wastes poses a problem for the municipal administration. However, it is important
to emphasize that the generators of such wastes do not realize that the problem is
not exclusive of the Municipality, but rather a shared responsibility.
S. Ojeda-Benitez et al. / Resources, Conser6ation and Recycling 34 (2002) 273–288 277

The generation, handling and final disposal practices of Mexicali’s solid waste
is described through Fig. 1, which represents the existing relation between the
different actors involved in waste generation, handling, final disposal and source
separation of recyclables.
The ‘solid waste generators’ column refers to the generators or waste produc-
ing sources; the ‘refuse collection’ column refers to municipal and private waste
collection providers, which collect waste from the generating sources. This
column also includes the final disposal end of Mexicali’s waste management. The
‘recyclables collection and sale’ column includes the waste pickers from the mu-
nicipal waste collection service, the landfill waste pickers and itinerants waste
pickers (pepenadores ambulantes); the latter corresponds to the informal sector,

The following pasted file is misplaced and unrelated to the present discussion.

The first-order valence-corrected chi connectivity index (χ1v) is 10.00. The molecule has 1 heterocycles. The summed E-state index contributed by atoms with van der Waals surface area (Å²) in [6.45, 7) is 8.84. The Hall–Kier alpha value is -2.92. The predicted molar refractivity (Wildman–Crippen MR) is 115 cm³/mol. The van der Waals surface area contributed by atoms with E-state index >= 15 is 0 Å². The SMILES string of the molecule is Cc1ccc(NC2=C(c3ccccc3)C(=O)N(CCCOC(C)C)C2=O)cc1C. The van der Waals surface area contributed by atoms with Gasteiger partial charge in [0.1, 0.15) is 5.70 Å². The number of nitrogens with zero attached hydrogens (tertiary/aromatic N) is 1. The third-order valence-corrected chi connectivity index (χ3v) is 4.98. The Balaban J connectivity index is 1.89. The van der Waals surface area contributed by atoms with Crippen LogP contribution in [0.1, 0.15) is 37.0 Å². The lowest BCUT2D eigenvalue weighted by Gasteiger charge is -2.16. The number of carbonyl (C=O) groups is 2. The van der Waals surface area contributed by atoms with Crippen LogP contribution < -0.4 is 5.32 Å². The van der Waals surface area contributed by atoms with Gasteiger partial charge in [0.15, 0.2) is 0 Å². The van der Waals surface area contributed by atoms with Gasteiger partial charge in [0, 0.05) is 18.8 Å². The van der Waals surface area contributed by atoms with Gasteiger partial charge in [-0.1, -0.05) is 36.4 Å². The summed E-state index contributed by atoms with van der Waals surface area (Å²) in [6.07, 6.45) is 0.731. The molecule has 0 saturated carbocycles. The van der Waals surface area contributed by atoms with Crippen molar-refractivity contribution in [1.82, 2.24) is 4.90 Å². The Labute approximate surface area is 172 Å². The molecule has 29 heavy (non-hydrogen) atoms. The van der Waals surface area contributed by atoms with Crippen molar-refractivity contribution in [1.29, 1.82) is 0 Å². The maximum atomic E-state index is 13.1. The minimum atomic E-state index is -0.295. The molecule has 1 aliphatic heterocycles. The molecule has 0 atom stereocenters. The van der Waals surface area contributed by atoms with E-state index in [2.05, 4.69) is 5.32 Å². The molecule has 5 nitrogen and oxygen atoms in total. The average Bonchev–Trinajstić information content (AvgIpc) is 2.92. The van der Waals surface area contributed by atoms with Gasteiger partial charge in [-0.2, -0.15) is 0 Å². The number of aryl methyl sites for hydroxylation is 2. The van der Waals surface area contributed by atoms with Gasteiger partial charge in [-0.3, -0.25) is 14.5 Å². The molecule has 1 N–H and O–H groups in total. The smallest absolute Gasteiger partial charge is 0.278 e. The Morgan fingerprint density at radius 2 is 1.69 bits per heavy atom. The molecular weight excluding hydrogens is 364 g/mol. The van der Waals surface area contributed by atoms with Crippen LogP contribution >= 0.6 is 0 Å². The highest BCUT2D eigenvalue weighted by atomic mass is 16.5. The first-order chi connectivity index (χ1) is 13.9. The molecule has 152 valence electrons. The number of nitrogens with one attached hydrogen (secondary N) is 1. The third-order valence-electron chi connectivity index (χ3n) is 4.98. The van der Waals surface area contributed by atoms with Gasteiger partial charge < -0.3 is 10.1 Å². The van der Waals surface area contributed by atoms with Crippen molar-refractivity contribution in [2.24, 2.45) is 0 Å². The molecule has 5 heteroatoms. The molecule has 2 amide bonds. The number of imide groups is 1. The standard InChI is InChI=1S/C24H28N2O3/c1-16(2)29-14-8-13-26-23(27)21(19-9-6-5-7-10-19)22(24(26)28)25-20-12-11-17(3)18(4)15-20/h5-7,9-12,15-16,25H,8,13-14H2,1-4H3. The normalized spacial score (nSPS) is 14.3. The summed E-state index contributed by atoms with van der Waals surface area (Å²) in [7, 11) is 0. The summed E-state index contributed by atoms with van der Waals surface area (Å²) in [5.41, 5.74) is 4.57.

which is described later in this paper. The recyclables buying and selling centers
and the recycling industries, that conform the formal sector, are also discussed in
subsequent sections. The ‘transformation’ column includes the recycling indus-
tries and their products. The type of line utilized indicates the flows of recy-
clables, showing the type of relation existing between those parties involved in
the process of recovering of recyclables.
As shown in Fig. 1, the voluntary separation3 of recyclables is done mainly by
the industrial sector and householders; however, this activity is very rudimentary,
because of low voluntary participation. The collection of recyclables by itinerant
waste pickers (pepenadores ambulantes) may also be considered rudimentary
because, (a) itinerant waste pickers do not collect in all city neighbourhoods, and
(b) waste picking is done rumagging through trash bags on the sidewalk so the
amount of recyclables they rescue will depend on the speed on which they open
the trash bags and separate valuable items; and therefore, on the number of
houses and city neighborhoods they can visit in a day’s work. However, and in
spite of the low impact it has on discarded trash volume, the recyclables’ separa-
tion activity done by the informal sector is of particular importance, as it is not
the size of the activity that is relevant but the fact that it is customarily done.
Whithout this, whatever was voluntarily separated from the municipal waste
would be the only material reaching the recycling companies’ grounds. Also Fig.
1 shows that, recycling industries import wastes from the United States, which
are transformed in Mexico.
Itinerant waste pickers and those who work at Mexicali’s landfill are the main
providers of recyclables for middlemen and recycling industries.
Mexicali’s waste management system consists of three phases: collection, trans-
ference station and final disposal (landfill); in each of these phases only a small
quantity of recyclables are recovered.